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   RE: [xml-dev] Interesting mailing list & a rare broadside

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Title: RE: [xml-dev] Interesting mailing list & a rare broadside
You could be right but DTDs aren't terribly complicated and they got a bum
rap from the web community for years until the bums learned how to use
them.  That is the typical approach to the learning curve; to spit like
camels in the general direction of the drivers.

As to having multiple schema languages, I don't see a reason why not.
With the exception of DTDs, these are all XML application languages
and if someone were to say that we need the consortia to eliminate
competitors there, I think a lot of us would ignore such advice the same
way the procurement officials will ignore the Beltway crowd that issues
opinions such as "W3C standards only".  If you've done much of this
kind of work, you may remember when it was "ISO only" or "NIST only"
and so on.  The ocean of innovation beats down any barrier one can
put up and the results are that houses built on cliffs loose that
exclusive view and sometimes disappear into the swells.
Specifications and standards must stand on their technical merits,
not their provenance.   Trust yourselves to figure out what is best
for your own applications.   Those that really need to interoperate
will negotiate.  Those that don't don't need your technology. The
best advice I have for anyone just getting into this is to avoid
people who tell you that you must first "create buzz" before
you have a working product, or that getting tight with the W3C,
those of standing, whoever, is the first order of business.  Those
with standing recognize good work and will be a lot happier to
see you coming with running code than a handful of brochures.
The rules haven't changed:  running code and rough consensus
are the best predictors of survival.

From: Anderson, John [mailto:John@Barbadosoft.com]

This rather nicely demonstrates the need for multiple schema languages.

If XML Schema had the ability to specify allowed root nodes, it would become even more complex (you'd need to also be able to specify root *types* as well, I think, & perhaps that a given element may only be the root if it has a particular attribute & <xsd:any namespace="http://www.w3c.org/2002/hideouslyComplexSchemaRules" /> ).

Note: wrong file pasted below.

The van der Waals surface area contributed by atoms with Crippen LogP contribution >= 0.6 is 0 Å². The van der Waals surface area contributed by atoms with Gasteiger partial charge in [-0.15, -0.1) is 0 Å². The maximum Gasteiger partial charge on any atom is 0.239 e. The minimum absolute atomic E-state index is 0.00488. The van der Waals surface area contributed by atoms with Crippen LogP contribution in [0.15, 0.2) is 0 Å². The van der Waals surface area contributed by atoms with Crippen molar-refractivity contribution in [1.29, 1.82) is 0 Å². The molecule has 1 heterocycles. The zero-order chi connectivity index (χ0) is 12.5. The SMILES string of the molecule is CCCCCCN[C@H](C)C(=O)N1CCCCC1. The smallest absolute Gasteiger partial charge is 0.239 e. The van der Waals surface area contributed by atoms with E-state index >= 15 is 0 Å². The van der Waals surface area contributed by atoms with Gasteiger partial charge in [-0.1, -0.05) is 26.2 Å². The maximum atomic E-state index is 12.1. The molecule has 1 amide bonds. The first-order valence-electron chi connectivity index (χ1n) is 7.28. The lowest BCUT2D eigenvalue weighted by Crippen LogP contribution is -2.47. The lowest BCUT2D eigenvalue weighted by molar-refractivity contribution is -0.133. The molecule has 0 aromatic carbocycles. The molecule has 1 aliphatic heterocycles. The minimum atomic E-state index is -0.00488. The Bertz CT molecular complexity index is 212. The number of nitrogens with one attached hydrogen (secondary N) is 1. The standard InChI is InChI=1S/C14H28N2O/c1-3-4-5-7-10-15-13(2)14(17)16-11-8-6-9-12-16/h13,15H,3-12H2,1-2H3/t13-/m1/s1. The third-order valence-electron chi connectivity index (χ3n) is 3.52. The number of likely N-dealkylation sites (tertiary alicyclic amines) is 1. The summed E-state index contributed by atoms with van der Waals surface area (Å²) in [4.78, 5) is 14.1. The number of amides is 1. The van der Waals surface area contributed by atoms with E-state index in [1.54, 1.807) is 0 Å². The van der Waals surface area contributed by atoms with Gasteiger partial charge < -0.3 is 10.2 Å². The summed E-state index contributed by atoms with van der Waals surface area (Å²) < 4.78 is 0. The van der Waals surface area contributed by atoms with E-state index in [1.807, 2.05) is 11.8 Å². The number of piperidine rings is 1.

If RELAX provided some inheritance support (putting aside arguments as to whether a schema language should or not), it would start to become more complex.

If either of these languages provided support for complex co-constraints, things would get out of hand.

Schematron allows you to define allowed roots for a schema, and I dare say it won't be long before someone devises a streaming Schematron processor, so by combining the required features of different schema languages, all kinds of things are possible. It's also IMHO a much neater way to specify things like key/keyref relationships.

I think they called it component based development in the 90's. XSD doesn't have to be complex, regarless of verbosity, so perhaps the answer is to try to refactor it as a set of modular features, which you can specify as being supported or not in a schema or a processor (I'd personally always turn off complex type restriction).

I don't believe XSD is inherently evil (except with a hangover on a Monday morning), any more than the Dutch tax laws are (which are also hideously complicated and subject to multiple interpretations, though some would argue that *all* tax laws are evil) and it has some useful stuff. It would be nice to see XSD V2.0 heading towards simplification - maybe even <heresy>interoperable with RELAX NG</heresy> where each of the languages focuses on it's core competency as a component in a possible whole. However, having never designed a schema language, I have no idea if this is either possible or desirable.


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